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Eastern Concrete, Cemex, Maschmeyer delivery pros rise to challenge

Eastern Concrete Materials veteran Ed Rieper took the National Ready Mixed Concrete Association’s 2017 National Mixer Driver Championship, staged at the Gaylord Texan Resort in Grapevine, Texas, during the group’s ConcreteWorks Conference. The first place finish earned the Saddle Brook, N.J., driver a $2,500 check from the NRMCA Truck Mixer Manufacturers Bureau, and adds to his 2016 National Mixer Driver Championship fifth-place and 2015 NRMCA Driver of the Year honors.

Joining Rieper atop the field, second to fifth: David Mangold of Cemex USA, Cocoa, Fla., who finished fourth in the 2015 competition and was 2016 Driver of the Year runner up; Gary Bethea of Maschmeyer Concrete Co., Lake Park, Fla.; Benny Grippe of Ferrara Bros. LLC, Flushing, N.Y.; and Allen Rogers of Concrete Supply Co., Lancaster, S.C.

The National Mixer Driver Championship combines a 12-station challenge course measuring contestants’ ability to maneuver rear or front discharge mixer trucks in common plant or site conditions; visual vehicle inspection and computer-based reaction time tests; and, written exam. The NRMCA Operations, Environmental and Safety Committee opens the competition to drivers prevailing in mixer truck roadeo or challenge events hosted by state and regional associations, or by producer members.

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From left, first to fifth place: Eastern Concrete’s Ed Rieper, Cemex USA’s David Mangold, Maschmeyer Concrete’s Gary Bethea, Ferrara Brothers’ Benny Grippe, and Concrete Supply’s Allen Rogers. Dallas’ Redi-Mix Concrete, a sister business of Eastern Concrete and Ferrara Bros. under U.S. Concrete, held up its end of the bargain for a parade of mixer trucks leading to the challenge course.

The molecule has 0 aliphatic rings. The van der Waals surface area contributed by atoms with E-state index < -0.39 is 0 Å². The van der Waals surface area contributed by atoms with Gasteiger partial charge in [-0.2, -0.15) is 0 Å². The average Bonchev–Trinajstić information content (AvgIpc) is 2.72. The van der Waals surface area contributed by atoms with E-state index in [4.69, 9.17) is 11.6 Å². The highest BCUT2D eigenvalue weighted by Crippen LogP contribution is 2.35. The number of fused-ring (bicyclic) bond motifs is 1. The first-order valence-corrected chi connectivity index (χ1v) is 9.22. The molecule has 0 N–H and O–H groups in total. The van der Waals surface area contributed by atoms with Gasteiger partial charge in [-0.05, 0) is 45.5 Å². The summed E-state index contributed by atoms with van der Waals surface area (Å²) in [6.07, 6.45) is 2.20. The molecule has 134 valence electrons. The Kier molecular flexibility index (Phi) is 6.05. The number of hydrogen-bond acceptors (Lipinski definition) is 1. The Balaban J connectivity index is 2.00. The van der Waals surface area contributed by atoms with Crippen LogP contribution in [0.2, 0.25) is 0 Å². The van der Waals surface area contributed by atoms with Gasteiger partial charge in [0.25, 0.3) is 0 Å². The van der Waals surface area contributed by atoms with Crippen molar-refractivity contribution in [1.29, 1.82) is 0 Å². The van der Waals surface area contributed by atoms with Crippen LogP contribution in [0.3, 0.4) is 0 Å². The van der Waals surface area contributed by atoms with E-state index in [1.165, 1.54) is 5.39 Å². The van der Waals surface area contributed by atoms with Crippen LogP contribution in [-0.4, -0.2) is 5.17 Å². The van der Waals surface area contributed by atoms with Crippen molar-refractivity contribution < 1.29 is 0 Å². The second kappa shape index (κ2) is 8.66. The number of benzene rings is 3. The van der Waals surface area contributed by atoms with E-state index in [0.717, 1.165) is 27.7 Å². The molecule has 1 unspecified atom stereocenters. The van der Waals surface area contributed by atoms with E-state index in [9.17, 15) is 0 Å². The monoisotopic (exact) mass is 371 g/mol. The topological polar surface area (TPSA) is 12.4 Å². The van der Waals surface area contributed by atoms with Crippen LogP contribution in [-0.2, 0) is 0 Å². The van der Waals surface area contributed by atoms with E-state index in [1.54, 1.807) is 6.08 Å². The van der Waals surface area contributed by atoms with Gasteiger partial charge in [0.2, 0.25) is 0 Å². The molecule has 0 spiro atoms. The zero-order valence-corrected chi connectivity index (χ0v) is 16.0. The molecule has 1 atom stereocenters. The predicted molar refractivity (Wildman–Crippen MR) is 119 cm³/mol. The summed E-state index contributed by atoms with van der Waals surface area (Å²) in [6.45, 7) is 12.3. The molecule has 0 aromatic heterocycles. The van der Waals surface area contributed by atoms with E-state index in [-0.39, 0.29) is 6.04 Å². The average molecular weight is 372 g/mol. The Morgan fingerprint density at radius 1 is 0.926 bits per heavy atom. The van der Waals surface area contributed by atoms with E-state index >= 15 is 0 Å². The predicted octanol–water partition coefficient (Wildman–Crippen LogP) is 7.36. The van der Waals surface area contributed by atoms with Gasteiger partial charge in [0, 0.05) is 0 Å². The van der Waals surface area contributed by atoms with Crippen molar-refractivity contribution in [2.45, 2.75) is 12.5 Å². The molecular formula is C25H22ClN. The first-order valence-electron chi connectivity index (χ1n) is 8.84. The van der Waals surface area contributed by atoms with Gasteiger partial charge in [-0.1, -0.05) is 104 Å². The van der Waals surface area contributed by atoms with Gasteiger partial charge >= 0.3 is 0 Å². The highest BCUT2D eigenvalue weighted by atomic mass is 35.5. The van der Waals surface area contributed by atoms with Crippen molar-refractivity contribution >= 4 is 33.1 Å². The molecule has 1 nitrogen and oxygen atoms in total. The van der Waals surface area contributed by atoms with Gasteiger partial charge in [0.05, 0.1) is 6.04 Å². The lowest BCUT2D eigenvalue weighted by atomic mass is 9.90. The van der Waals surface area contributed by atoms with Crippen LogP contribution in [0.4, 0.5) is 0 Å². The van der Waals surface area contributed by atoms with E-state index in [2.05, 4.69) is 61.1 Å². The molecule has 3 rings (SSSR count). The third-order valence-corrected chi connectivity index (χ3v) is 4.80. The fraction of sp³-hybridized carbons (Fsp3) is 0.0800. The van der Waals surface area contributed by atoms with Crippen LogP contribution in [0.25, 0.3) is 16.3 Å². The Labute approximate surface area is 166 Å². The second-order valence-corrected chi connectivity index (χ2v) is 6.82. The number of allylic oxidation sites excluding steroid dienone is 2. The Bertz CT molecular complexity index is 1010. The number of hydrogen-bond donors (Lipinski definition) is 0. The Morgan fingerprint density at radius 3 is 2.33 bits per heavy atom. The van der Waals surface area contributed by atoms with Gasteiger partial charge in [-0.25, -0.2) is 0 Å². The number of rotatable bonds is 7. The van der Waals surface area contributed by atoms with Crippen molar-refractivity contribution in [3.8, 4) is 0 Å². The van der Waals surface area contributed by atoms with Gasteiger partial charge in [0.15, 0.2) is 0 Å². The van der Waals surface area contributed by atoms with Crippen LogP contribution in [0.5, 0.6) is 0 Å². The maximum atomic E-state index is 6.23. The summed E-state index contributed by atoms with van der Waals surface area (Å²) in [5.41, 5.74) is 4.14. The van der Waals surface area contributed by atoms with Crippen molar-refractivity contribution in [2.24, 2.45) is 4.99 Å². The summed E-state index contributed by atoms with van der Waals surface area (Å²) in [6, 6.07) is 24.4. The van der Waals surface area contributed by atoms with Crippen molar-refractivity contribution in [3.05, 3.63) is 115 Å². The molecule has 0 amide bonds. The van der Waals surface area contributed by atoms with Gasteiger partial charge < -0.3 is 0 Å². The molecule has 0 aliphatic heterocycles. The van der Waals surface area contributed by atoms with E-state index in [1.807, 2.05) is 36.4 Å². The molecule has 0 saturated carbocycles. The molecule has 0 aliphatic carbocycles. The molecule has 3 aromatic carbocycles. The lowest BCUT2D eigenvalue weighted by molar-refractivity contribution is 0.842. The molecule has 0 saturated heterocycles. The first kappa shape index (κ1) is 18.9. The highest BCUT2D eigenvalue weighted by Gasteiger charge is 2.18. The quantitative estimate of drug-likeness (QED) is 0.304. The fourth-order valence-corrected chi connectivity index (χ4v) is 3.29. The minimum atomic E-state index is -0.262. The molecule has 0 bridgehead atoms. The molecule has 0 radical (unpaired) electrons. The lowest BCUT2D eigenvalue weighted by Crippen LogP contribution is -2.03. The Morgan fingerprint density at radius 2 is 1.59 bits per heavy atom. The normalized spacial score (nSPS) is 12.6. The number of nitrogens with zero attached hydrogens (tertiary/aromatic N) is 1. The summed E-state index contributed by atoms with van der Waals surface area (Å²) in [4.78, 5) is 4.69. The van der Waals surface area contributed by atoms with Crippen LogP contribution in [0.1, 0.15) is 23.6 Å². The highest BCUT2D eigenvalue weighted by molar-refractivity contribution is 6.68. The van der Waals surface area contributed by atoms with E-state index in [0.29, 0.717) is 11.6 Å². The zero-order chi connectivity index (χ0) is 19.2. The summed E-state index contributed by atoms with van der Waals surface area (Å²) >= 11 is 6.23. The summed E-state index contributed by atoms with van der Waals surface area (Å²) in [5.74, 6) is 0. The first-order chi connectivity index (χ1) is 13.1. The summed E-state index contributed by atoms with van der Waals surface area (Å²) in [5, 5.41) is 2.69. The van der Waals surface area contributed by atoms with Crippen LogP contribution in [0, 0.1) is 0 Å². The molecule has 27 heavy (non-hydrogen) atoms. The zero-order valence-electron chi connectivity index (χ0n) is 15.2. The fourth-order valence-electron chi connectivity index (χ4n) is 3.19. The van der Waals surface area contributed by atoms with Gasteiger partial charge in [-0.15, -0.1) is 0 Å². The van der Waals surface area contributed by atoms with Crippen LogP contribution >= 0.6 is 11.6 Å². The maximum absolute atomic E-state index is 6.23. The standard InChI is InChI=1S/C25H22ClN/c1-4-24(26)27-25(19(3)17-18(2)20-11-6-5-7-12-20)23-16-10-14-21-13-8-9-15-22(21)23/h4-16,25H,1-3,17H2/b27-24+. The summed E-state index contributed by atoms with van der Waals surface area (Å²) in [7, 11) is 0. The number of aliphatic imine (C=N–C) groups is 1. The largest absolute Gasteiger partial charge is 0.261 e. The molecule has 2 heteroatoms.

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Drivers choose a front or rear discharge mixer for the challenge course, shown here at the On Target station.
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Soon after entering the challenge course (right), drivers arrive at the Railroad Crossing station, which measures the closest stop at a safe distance.
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Drivers navigating the Tightest Turn station attempt to position their mixers as close as possible to a traffic barrel without stopping.
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The National Mixer Driver Championship visual vehicle inspection test follows the course challenge, awarding points on the ability to spot defects typical in a pre-trip inspection. Drivers are given five minutes and can walk around the vehicle twice.
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The Bowling station has become a challenge course fixture after a 2012 National Mixer Driver Championship debut.
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Lafarge Louisiana’s Latoya Davis was among drivers living up to Chute Hoops station crowd expectations.
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